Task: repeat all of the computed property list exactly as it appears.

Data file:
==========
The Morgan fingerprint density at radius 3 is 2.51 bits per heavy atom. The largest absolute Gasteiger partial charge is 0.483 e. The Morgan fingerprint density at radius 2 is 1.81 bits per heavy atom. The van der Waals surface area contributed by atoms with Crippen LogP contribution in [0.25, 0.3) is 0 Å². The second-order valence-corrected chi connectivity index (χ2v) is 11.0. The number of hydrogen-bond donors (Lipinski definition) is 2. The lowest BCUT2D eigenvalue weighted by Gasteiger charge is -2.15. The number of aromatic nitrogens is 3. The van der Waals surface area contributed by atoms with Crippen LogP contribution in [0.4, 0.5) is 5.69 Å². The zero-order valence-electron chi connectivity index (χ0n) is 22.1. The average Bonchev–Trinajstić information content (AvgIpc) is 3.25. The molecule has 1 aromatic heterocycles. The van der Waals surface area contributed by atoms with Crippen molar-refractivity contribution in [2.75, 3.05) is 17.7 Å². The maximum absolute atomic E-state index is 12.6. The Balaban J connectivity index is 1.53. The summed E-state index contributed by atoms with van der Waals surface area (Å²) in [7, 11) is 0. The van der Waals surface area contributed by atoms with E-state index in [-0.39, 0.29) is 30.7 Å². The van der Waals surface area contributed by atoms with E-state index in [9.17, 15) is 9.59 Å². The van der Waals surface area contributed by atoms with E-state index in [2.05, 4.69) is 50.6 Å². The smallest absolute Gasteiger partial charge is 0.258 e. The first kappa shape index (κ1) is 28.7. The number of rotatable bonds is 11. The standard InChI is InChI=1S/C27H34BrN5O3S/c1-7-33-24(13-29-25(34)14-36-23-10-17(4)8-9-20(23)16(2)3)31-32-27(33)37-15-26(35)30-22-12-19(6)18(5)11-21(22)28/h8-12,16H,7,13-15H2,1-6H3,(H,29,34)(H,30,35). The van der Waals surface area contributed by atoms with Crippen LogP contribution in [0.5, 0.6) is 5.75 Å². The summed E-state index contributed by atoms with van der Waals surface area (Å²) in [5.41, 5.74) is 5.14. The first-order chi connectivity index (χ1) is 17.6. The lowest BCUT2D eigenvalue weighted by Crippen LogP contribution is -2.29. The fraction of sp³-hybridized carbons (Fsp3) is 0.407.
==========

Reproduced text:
The Morgan fingerprint density at radius 3 is 2.51 bits per heavy atom. The largest absolute Gasteiger partial charge is 0.483 e. The Morgan fingerprint density at radius 2 is 1.81 bits per heavy atom. The van der Waals surface area contributed by atoms with Crippen LogP contribution in [0.25, 0.3) is 0 Å². The second-order valence-corrected chi connectivity index (χ2v) is 11.0. The number of hydrogen-bond donors (Lipinski definition) is 2. The lowest BCUT2D eigenvalue weighted by Gasteiger charge is -2.15. The number of aromatic nitrogens is 3. The van der Waals surface area contributed by atoms with Crippen LogP contribution in [0.4, 0.5) is 5.69 Å². The zero-order valence-electron chi connectivity index (χ0n) is 22.1. The average Bonchev–Trinajstić information content (AvgIpc) is 3.25. The molecule has 1 aromatic heterocycles. The van der Waals surface area contributed by atoms with Crippen molar-refractivity contribution in [2.75, 3.05) is 17.7 Å². The maximum absolute atomic E-state index is 12.6. The Balaban J connectivity index is 1.53. The summed E-state index contributed by atoms with van der Waals surface area (Å²) in [7, 11) is 0. The van der Waals surface area contributed by atoms with E-state index in [-0.39, 0.29) is 30.7 Å². The van der Waals surface area contributed by atoms with E-state index in [9.17, 15) is 9.59 Å². The van der Waals surface area contributed by atoms with E-state index in [2.05, 4.69) is 50.6 Å². The smallest absolute Gasteiger partial charge is 0.258 e. The first kappa shape index (κ1) is 28.7. The number of rotatable bonds is 11. The standard InChI is InChI=1S/C27H34BrN5O3S/c1-7-33-24(13-29-25(34)14-36-23-10-17(4)8-9-20(23)16(2)3)31-32-27(33)37-15-26(35)30-22-12-19(6)18(5)11-21(22)28/h8-12,16H,7,13-15H2,1-6H3,(H,29,34)(H,30,35). The van der Waals surface area contributed by atoms with Crippen LogP contribution in [0.5, 0.6) is 5.75 Å². The summed E-state index contributed by atoms with van der Waals surface area (Å²) in [5.41, 5.74) is 5.14. The first-order chi connectivity index (χ1) is 17.6. The lowest BCUT2D eigenvalue weighted by Crippen LogP contribution is -2.29. The fraction of sp³-hybridized carbons (Fsp3) is 0.407.